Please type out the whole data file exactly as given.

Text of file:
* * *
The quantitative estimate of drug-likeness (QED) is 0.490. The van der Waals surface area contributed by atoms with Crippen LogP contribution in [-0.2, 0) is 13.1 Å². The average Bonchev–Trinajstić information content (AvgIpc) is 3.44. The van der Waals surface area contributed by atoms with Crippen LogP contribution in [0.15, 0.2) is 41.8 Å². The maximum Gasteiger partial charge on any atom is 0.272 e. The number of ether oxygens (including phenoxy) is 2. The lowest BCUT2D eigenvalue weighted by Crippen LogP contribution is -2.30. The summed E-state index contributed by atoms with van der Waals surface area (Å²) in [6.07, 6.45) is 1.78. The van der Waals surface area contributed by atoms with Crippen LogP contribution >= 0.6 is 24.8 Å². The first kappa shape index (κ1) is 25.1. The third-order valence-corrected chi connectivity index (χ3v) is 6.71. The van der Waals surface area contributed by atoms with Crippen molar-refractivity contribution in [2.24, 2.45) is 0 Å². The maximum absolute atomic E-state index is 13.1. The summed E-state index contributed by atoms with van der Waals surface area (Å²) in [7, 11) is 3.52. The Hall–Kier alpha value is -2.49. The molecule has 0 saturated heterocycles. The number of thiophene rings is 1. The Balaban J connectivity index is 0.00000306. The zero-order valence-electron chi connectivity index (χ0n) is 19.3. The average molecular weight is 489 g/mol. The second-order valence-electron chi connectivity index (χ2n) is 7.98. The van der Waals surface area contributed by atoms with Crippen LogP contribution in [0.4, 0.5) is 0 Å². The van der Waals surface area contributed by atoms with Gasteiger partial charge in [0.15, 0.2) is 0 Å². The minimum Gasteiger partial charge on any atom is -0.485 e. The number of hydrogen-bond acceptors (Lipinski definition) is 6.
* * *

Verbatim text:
The quantitative estimate of drug-likeness (QED) is 0.490. The van der Waals surface area contributed by atoms with Crippen LogP contribution in [-0.2, 0) is 13.1 Å². The average Bonchev–Trinajstić information content (AvgIpc) is 3.44. The van der Waals surface area contributed by atoms with Crippen LogP contribution in [0.15, 0.2) is 41.8 Å². The maximum Gasteiger partial charge on any atom is 0.272 e. The number of ether oxygens (including phenoxy) is 2. The lowest BCUT2D eigenvalue weighted by Crippen LogP contribution is -2.30. The summed E-state index contributed by atoms with van der Waals surface area (Å²) in [6.07, 6.45) is 1.78. The van der Waals surface area contributed by atoms with Crippen LogP contribution >= 0.6 is 24.8 Å². The first kappa shape index (κ1) is 25.1. The third-order valence-corrected chi connectivity index (χ3v) is 6.71. The van der Waals surface area contributed by atoms with Crippen molar-refractivity contribution in [2.24, 2.45) is 0 Å². The maximum absolute atomic E-state index is 13.1. The summed E-state index contributed by atoms with van der Waals surface area (Å²) in [7, 11) is 3.52. The Hall–Kier alpha value is -2.49. The molecule has 0 saturated heterocycles. The number of thiophene rings is 1. The Balaban J connectivity index is 0.00000306. The zero-order valence-electron chi connectivity index (χ0n) is 19.3. The average molecular weight is 489 g/mol. The second-order valence-electron chi connectivity index (χ2n) is 7.98. The van der Waals surface area contributed by atoms with Crippen LogP contribution in [0.4, 0.5) is 0 Å². The van der Waals surface area contributed by atoms with Gasteiger partial charge in [0.15, 0.2) is 0 Å². The minimum Gasteiger partial charge on any atom is -0.485 e. The number of hydrogen-bond acceptors (Lipinski definition) is 6.